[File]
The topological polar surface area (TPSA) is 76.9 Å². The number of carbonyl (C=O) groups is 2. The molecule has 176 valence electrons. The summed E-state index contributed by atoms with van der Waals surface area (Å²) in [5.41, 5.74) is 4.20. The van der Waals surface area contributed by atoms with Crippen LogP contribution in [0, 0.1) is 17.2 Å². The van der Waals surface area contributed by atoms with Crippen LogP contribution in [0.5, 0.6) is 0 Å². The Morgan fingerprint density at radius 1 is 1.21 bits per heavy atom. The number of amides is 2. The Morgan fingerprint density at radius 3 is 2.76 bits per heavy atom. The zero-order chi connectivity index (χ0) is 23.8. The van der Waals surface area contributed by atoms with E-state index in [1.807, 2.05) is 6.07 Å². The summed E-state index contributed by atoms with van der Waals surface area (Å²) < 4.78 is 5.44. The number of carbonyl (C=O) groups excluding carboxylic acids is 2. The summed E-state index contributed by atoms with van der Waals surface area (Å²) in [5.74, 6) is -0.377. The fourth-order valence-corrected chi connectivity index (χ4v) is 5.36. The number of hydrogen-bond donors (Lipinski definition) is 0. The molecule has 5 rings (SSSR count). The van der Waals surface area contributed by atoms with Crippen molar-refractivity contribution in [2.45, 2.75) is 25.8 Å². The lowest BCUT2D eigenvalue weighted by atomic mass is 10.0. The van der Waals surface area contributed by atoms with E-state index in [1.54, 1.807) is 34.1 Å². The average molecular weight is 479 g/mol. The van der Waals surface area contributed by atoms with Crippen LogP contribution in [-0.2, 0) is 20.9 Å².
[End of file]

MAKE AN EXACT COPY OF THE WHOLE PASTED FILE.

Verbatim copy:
The topological polar surface area (TPSA) is 76.9 Å². The number of carbonyl (C=O) groups is 2. The molecule has 176 valence electrons. The summed E-state index contributed by atoms with van der Waals surface area (Å²) in [5.41, 5.74) is 4.20. The van der Waals surface area contributed by atoms with Crippen LogP contribution in [0, 0.1) is 17.2 Å². The van der Waals surface area contributed by atoms with Crippen LogP contribution in [0.5, 0.6) is 0 Å². The Morgan fingerprint density at radius 1 is 1.21 bits per heavy atom. The number of amides is 2. The Morgan fingerprint density at radius 3 is 2.76 bits per heavy atom. The zero-order chi connectivity index (χ0) is 23.8. The van der Waals surface area contributed by atoms with E-state index in [1.807, 2.05) is 6.07 Å². The summed E-state index contributed by atoms with van der Waals surface area (Å²) < 4.78 is 5.44. The number of carbonyl (C=O) groups excluding carboxylic acids is 2. The summed E-state index contributed by atoms with van der Waals surface area (Å²) in [5.74, 6) is -0.377. The fourth-order valence-corrected chi connectivity index (χ4v) is 5.36. The number of hydrogen-bond donors (Lipinski definition) is 0. The molecule has 5 rings (SSSR count). The van der Waals surface area contributed by atoms with Crippen molar-refractivity contribution in [2.45, 2.75) is 25.8 Å². The lowest BCUT2D eigenvalue weighted by atomic mass is 10.0. The van der Waals surface area contributed by atoms with E-state index in [1.54, 1.807) is 34.1 Å². The average molecular weight is 479 g/mol. The van der Waals surface area contributed by atoms with Crippen LogP contribution in [-0.2, 0) is 20.9 Å².